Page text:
“It’s going to save us billions of dollars in insurance premiums and avoidable losses, as well as a lot of heartache and a lot of disruption to families and businesses,” he says.

By all accounts, Edmonton is an adaptation success story and all it took was political will, a forward-thinking utility and federal support. Which raises the question: could every municipality do what Edmonton did?

Not exactly.

“The challenge is the way funding is managed in Canada,” Lilia Yumagulova, a resilience expert who specializes in community resilience planning for climate change.

Don Iveson looks out over the dry pond in Parkallen, Alta. It will divert and store water in the event of the flood. “You’ll see from the slope of the ground here that there’s quite a big bathtub,” Iveson says. Global News / Matt Dringenberg

One of the most significant initiatives the federal government has created to date is the program that helped Edmonton, the Disaster Mitigation and Adaptation Fund. In 2018, the government committed $2 billion over 10 years toward infrastructure projects to help communities build resilience against natural disasters.

Already, nearly $2 billion has been allocated for 69 large-scale infrastructure projects across the country, according to Infrastructure Canada. The demand for the program was so high that last year, they topped up the fund, adding an additional $1.4 billion.

But several resilience experts Global News spoke to said the fund is a drop in the bucket. It’s estimated that $5.3 billion is needed every year to prepare municipal infrastructure for the more extreme weather ahead, according to a 2019 report by the Federation of Canadian Municipalities and the Insurance Bureau of Canada.

A collapsed section of bridge destroyed by severe flooding is seen in Merritt, B.C., in an aerial view from a Canadian Forces reconnaissance flight on Monday, Nov. 22, 2021. THE CANADIAN PRESS/Darryl Dyck

“There is a huge resilience finance deficit,” says Yumagulova. “So the whole funding and financing system is stacked against municipalities to the point where municipalities are competing against each other.”

The Federation of Canadian Municipalities also recently called on parliament to “scale up” investments in disaster mitigation and adaptation to help local governments shoulder the burden.

The DMAF is only one piece of the government’s work on climate change adaptation, Infrastructure Canada spokesperson Zoltan Csepregi said in an email. The ministry says it has several programs in place that support municipalities in infrastructure resilience, each with a slightly different focus.

A broken dyke is repaired after rainstorms triggered landslides and floods, shutting highways, in Abbottsford, B.C., on Sunday, November 21, 2021. THE CANADIAN PRESS/Jennifer Gauthier

The federal government has also begun work on some important first steps: developing flood maps that will show the areas of the country that are most vulnerable to flooding; updating the national building codes that could change the rules for how and where things are built; and developing Canada’s first-ever national adaptation strategy. But it’s all still in the works.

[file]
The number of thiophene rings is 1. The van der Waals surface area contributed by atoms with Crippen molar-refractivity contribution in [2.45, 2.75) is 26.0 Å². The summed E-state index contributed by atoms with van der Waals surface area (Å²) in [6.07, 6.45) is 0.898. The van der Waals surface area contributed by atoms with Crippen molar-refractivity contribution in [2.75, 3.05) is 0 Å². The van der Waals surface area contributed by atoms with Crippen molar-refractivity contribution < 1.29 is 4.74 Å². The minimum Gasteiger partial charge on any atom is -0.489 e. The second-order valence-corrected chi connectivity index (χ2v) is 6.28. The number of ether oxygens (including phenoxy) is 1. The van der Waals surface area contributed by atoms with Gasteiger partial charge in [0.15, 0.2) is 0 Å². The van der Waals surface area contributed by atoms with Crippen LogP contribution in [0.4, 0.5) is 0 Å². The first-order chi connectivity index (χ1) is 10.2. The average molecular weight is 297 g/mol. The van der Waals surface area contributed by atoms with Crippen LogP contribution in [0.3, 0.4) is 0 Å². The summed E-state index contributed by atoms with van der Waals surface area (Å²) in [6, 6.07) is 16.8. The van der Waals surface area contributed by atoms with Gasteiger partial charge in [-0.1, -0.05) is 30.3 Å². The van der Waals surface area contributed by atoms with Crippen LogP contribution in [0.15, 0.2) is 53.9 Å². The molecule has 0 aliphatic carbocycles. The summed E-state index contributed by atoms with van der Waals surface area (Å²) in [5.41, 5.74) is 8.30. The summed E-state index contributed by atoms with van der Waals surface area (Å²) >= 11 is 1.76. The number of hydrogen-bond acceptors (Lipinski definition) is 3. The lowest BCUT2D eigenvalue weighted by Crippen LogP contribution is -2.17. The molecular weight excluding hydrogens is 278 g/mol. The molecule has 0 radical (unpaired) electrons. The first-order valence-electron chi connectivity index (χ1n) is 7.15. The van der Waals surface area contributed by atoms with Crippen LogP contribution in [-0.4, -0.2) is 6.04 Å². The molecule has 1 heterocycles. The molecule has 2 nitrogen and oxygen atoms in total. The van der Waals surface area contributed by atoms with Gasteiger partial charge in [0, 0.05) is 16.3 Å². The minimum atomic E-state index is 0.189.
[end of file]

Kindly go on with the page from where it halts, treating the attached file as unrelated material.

Csepregi noted that several federal departments have a hand in adaptation: Public Safety, Environment and Climate Change, Natural Resources, Health Canada, Indigenous Services, to name a few. (Provinces and territories also have their own initiatives)

“Climate change adaptation requires a whole-of-government approach,” Csepregi wrote.

But for Feltmate, the current patchwork approach is hindering progress on adaptation.

“The problem is there is nobody at the senior level coordinating all of these efforts,” he says. “I believe this is one of the things we should be doing with great haste is putting someone in charge of the file at the various levels: federally, provincially and municipally.”

A recent government-commissioned report backs this up: “Disciplinary and bureaucratic silos often lead to inefficient use of resources and a lack of coordination and alignment” which impedes progress on resilience.

Merritt, B.C., residents are returning home, but the overall recovery will take months and likely cost millions of dollars, says Mayor Linda Brown. THE CANADIAN PRESS/Jeff McIntosh

It’s been two and a half months since the Coldwater River overwhelmed the city of Merritt, but it’s still too early to know the full cost of the damages. So far, $10 million has been spent just for the evacuation and emergency response, says Mayor Linda Brown. With most residents back in their homes, Brown has begun thinking about what can be done to prevent another disaster of this scale.


Building a dyke system around the Coldwater River, perhaps, or a dam. Moving the wastewater treatment plant away from the river’s banks, which would entail a new system design potentially.

“We’ve also got infrastructure that needs to be upgraded, we have people that are living in areas now that are a bigger flood plain than we could have ever imagined, so we really have to talk about moving some of them to drier land,” she says. The small city of 7,000 can’t do it alone, Brown stresses. “There’s a whole lot of dollars that we can’t even fathom at this point.”

The aftermath of the atmospheric river that hit Merritt, B.C. on Nov. 14, 2021. Global News